Today we pay homage to one of the most influential artists to come out of Modernism, Isamu Noguchi.

A very well known and loved name, the Japanese-American artist’s career spanned 6 decades from 1920 onwards. His was a lifetime of artistic study and experimentation that spanned many disciplines, drawing influence from the multitude of countries that he visited as an internationalist. From Japan he studied earthy ceramics and serene gardens, in Mexico he learned the impact of large scale public works, he picked up ink-brush techniques from China, and discovered the purity of marble in Italy. However, most notably, it was in Paris that he apprenticed under Brancusi who was, at that time, an early influence for him in sculpture. Despite their language limitation, his apprenticeship lasted 7 months in 1927, teaching him many techniques but most importantly “the importance of the present moment”.

His background and history are fascinating should you be interested to give it some research. Every facet of the event of his life, every city he travelled, the company he kept (or sought) all contributed to his voracious life work as an artist. To begin with, he spent his childhood partly in the States (where he was born illegitimately to Yone Noguchi, an acclaimed poet), before roaming nomadically through Japan with his single mother, Leonie Gilmour (also a writer). When she had another child (to an unknown father), Noguchi’s half sister, she settled in Chigasaki to build a house for her family of three. At 8 years of age, Noguchi oversaw the design and build. Conscious to nurture the artistic sentiments that presented in her children, Leonie had Isamu care for their family garden and take an apprenticeship with a local gardener. She would remain an artistic influence for her son for the rest of her life. Isamu’s sister went on to pioneer the American Modern Dance movement.

When Isamu turned 16 he moved back to the U.S to finish high school. He took an apprenticeship upon completion of his schooling with Gutzon Borglum who famously worked on the Mount Rushmore National Memorium. Not long into this internship he was informed that he would never become a sculptor which prompted him to take his high school mentor’s initial advice and study pre-medicine at Columbia. There his mother encouraged him to take night classes in sculpture at the Leonardo Da Vinci art school. The school’s head immediately recognised his talent, within 3 months he was given his first exhibit and soon after dropped out of medicine altogether to pursue sculptor full time. This was followed by extensive periods of travelling from city to city, meeting with fellow artists who all contributed to his inquests around materials and the human form. His body of work explored and utilised a wide range of materials including stainless steel, marble, cast iron, wood, bronze, aluminium, basalt, granite and paper.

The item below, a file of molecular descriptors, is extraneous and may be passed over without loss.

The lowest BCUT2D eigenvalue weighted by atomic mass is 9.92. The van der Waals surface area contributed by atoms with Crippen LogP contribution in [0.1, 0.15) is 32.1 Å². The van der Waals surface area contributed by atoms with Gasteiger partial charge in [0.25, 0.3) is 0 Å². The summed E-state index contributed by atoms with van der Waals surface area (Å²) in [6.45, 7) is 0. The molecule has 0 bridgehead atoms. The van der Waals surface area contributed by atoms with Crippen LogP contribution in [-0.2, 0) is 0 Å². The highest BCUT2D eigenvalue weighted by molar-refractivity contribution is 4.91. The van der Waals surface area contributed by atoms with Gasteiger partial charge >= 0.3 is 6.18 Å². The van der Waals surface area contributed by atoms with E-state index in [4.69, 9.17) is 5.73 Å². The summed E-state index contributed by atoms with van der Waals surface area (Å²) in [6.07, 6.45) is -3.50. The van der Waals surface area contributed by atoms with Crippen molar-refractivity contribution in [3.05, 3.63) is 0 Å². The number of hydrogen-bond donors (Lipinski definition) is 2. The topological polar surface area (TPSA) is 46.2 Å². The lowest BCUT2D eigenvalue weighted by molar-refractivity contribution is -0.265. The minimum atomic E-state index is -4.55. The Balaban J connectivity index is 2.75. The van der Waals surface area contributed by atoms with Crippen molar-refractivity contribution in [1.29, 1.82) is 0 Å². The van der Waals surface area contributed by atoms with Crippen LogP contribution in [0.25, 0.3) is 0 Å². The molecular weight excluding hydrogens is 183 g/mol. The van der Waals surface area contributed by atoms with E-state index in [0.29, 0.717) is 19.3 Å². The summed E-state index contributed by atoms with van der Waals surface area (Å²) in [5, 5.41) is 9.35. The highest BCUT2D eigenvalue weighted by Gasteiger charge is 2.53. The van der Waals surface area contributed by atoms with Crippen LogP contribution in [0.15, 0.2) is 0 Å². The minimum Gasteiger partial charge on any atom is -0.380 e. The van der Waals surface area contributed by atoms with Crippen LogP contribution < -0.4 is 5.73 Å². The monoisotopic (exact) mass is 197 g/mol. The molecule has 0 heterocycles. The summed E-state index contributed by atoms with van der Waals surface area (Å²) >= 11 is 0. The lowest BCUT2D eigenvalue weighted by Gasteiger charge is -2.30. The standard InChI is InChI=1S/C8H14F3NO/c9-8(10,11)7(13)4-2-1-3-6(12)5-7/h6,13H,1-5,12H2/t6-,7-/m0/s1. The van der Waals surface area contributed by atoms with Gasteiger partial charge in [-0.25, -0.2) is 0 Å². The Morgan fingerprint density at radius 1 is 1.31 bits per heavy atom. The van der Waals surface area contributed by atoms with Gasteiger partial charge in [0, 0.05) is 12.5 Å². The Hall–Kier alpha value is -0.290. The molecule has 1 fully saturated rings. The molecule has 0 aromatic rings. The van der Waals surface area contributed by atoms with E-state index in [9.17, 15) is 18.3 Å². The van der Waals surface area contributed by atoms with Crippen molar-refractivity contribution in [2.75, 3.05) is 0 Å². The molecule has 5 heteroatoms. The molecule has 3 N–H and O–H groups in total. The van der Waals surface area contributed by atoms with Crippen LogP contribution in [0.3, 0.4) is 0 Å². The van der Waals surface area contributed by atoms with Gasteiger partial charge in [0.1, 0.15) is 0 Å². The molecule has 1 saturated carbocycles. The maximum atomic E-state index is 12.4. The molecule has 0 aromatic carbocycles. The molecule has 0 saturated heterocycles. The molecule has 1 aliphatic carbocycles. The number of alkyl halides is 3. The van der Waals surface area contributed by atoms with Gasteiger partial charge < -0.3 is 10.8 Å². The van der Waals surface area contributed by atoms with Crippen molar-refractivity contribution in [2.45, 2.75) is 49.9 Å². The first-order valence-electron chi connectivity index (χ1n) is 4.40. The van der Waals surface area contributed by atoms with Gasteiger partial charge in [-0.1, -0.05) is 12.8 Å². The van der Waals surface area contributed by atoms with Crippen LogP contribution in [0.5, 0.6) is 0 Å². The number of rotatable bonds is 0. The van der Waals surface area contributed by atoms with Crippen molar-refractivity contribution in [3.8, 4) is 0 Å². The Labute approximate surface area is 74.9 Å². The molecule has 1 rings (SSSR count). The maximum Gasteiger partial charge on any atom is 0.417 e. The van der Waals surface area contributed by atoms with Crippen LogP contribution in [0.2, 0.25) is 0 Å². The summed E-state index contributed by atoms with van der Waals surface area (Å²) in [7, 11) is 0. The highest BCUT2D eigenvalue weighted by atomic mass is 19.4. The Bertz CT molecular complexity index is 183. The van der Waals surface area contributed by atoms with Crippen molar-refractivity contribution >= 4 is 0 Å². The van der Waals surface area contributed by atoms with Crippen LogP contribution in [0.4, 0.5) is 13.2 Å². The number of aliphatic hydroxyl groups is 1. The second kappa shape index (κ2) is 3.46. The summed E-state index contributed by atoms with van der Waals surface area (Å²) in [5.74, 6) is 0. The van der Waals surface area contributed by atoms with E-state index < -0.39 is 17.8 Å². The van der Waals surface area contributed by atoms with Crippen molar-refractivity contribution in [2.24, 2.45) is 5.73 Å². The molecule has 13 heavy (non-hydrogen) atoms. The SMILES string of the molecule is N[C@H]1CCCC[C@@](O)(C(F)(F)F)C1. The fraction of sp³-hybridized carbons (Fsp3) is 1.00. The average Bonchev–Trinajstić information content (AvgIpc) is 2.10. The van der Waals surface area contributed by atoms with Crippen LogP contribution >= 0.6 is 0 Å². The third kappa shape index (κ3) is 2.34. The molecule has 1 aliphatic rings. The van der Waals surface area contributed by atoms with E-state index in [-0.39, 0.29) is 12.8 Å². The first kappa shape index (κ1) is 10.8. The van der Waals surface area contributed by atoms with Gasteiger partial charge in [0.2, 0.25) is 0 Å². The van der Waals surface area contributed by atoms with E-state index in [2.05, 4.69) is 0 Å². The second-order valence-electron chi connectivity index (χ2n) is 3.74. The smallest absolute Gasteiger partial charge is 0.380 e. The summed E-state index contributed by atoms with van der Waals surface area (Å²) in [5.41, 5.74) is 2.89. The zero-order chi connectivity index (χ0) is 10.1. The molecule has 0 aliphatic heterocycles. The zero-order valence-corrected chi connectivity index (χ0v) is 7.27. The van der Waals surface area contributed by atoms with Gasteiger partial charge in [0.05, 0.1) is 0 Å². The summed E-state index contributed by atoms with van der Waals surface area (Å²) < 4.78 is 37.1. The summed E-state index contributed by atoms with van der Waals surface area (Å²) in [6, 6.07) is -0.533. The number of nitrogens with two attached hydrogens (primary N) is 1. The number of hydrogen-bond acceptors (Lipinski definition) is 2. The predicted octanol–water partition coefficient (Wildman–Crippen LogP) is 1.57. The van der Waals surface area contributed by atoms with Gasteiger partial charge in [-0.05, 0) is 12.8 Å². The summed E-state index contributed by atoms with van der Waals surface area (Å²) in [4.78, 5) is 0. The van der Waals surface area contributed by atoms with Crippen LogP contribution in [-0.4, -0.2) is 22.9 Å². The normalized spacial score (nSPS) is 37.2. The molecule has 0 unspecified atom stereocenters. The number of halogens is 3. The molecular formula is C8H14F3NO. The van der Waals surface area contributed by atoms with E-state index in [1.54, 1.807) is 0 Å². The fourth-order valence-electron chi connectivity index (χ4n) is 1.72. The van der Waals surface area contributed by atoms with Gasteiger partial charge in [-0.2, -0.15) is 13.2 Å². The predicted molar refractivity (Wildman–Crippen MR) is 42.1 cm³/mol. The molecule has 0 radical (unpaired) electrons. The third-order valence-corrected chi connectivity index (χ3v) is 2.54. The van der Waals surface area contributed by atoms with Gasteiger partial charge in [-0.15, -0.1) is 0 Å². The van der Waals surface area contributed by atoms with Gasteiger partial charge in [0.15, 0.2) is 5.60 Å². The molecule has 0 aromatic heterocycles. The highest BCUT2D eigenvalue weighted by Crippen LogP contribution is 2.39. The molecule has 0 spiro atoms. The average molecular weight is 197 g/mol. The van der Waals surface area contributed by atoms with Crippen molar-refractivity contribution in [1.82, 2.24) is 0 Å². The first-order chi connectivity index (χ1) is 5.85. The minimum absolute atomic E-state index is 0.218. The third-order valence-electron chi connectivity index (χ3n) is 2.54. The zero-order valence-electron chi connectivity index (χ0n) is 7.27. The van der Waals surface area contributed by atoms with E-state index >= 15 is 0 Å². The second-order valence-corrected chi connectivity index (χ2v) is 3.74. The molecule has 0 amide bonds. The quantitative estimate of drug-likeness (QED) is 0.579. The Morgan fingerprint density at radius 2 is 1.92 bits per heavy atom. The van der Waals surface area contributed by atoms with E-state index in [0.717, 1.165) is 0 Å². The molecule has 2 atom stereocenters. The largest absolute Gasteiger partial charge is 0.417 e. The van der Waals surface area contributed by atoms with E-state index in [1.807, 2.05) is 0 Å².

Eventually he formed a relationship with Herman Miller which saw him produce a number of furniture designs that would go on to be iconic symbols of the modernist movement. These included the famed Noguchi coffee table – all still in production. He also formed a relationship with Knoll for whom he continued to develop lamps and furniture including the Akari lamp series formed from Japanese paper. His first celebrated public work in the United States was a large scale sculpture that signified the freedom of the press for the associated press building in the Rockefeller centre, NYC. He pursued landscape architecture jobs, inspired by the zen gardens he’d observed in Japan, intending to incorporate them with sculpture. Between 1960-1966 he worked on a playground design with legendary architect Louis Kahn. In 1985 he opened the Isamu Noguchi Garden Museum in Long Island City, New York which remains today.

As a designer, Isamu Noguchi’s biggest influence for me is his ability captivate and arrest interest through such subtle brilliance – simple materials arranged beautifully. His work pulls from tradition to create modern shapes and interpretations of form. My favourite of his works by far are his lamps and light sculptures. I also love his mesmerising sculptures for all their quirky, playful and wide-ranging form. Would love to visit the sites that carry large bodies of his work across the States and Japan!

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